VeriChip



VeriChip is a human-implantable RFID (radio frequency identification) device from VeriChip Corporation, a wholly owned subsidiary of Applied Digital Solutions of Delray Beach, Florida. The chip can also be attached to a watch or other piece of jewelry so it can be removed for privacy reasons.

VeriChip is the first Food and Drug Administration (FDA)-approved human-implantable RFID microchip. VeriChip received United States FDA approval in 2002. About twice the size of a grain of rice, the device is typically implanted above the triceps area of an individual’s right arm, though is sometimes implanted in the hand, or attached to jewelry outside the body to be easily removed for privacy. Once scanned at the proper frequency, the VeriChip responds with a unique 16-digit number which can correlate the user to information stored on a database for identity verification, medical records access and other uses. The insertion procedure is performed under local anesthetic and once inserted, is invisible to the naked eye. The process can easily be performed in a physician’s office.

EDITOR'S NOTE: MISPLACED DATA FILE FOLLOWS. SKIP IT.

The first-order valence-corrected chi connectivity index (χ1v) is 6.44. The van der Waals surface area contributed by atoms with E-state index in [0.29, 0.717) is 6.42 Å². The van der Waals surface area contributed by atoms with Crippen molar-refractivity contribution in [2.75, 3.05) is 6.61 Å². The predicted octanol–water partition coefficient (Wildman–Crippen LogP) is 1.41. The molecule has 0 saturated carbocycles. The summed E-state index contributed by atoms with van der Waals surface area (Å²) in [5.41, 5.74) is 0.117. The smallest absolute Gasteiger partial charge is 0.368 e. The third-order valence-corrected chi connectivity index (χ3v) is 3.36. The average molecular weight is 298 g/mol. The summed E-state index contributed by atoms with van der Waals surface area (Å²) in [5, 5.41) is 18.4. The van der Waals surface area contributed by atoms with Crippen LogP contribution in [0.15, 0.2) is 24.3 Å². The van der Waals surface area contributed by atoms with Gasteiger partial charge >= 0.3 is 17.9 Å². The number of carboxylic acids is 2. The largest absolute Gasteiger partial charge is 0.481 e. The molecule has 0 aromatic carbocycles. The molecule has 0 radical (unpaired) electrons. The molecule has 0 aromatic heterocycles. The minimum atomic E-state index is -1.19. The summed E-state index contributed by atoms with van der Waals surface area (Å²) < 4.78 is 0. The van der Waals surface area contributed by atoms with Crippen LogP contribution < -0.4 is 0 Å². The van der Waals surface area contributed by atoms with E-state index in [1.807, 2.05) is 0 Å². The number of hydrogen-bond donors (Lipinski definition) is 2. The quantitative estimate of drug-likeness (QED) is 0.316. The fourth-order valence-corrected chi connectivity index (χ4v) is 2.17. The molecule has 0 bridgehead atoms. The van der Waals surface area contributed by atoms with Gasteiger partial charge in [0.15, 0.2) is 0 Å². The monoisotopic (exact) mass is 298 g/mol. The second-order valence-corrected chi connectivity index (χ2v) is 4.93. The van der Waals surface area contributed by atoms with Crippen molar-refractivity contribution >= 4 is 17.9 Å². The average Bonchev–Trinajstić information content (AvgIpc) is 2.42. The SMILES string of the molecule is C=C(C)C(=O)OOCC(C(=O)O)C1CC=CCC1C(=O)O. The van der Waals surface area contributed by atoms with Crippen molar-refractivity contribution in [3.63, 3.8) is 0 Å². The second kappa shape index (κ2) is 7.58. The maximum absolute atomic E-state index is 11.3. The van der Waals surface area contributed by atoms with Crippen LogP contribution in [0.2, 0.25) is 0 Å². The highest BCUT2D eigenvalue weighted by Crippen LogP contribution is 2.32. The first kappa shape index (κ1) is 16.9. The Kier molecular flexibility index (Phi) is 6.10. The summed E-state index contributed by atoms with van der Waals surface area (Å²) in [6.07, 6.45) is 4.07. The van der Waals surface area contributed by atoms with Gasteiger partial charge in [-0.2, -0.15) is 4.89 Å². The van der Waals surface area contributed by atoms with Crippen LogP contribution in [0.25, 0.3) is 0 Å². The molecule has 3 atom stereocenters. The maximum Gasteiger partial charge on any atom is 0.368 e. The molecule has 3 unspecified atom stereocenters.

Primarily marketed for medical applications, the VeriChip can link patients to their password-protected medical history, advance directives, important contact information and other related information in VeriChip-enabled emergency rooms during the first few minutes of care. As of January 2006, 68 U.S. hospitals had signed up to adopt the technology in their emergency rooms. A number of them have already abandoned the trials because of lack of acceptance and privacy concerns. The company estimates that approximately 2000 people currently have a VeriChip worldwide. On 2006-02-10, a surveillance company in Cincinnati became the first American business to use the VeriChip for access to its datacenter.

Government Violation: Privacy advocates have also protested the VeriChip, warning of potential abuse and denouncing this type of RFID devices as "spychips". The primary concern is a government's ability to monitor someone's movement against his will, as governments in the US do with cell phones, the "black boxes" in many cars, and public security cameras. This could be done, once such a chip were common, simply by placing sensors around public places, as the city of New York has placed other kinds of sensors in New York subways and city streets without public notice, citing potential terrorism as a justification.

This concern can be partially mitigated by using such a chip without implanting it, as by inserting it into the wristband of a watch. This can then be removed when privacy is desired, though it would still allow the user to be involuntarily tracked when he's simply going about his business and passing by appropriate sensors during his movements when wearing it, as on a city street.

Identity Theft: The information contained in this chip could easily be stolen, so that storing anything private in it would be to risk identity theft. What is stored in the chip, however, is chosen by the user.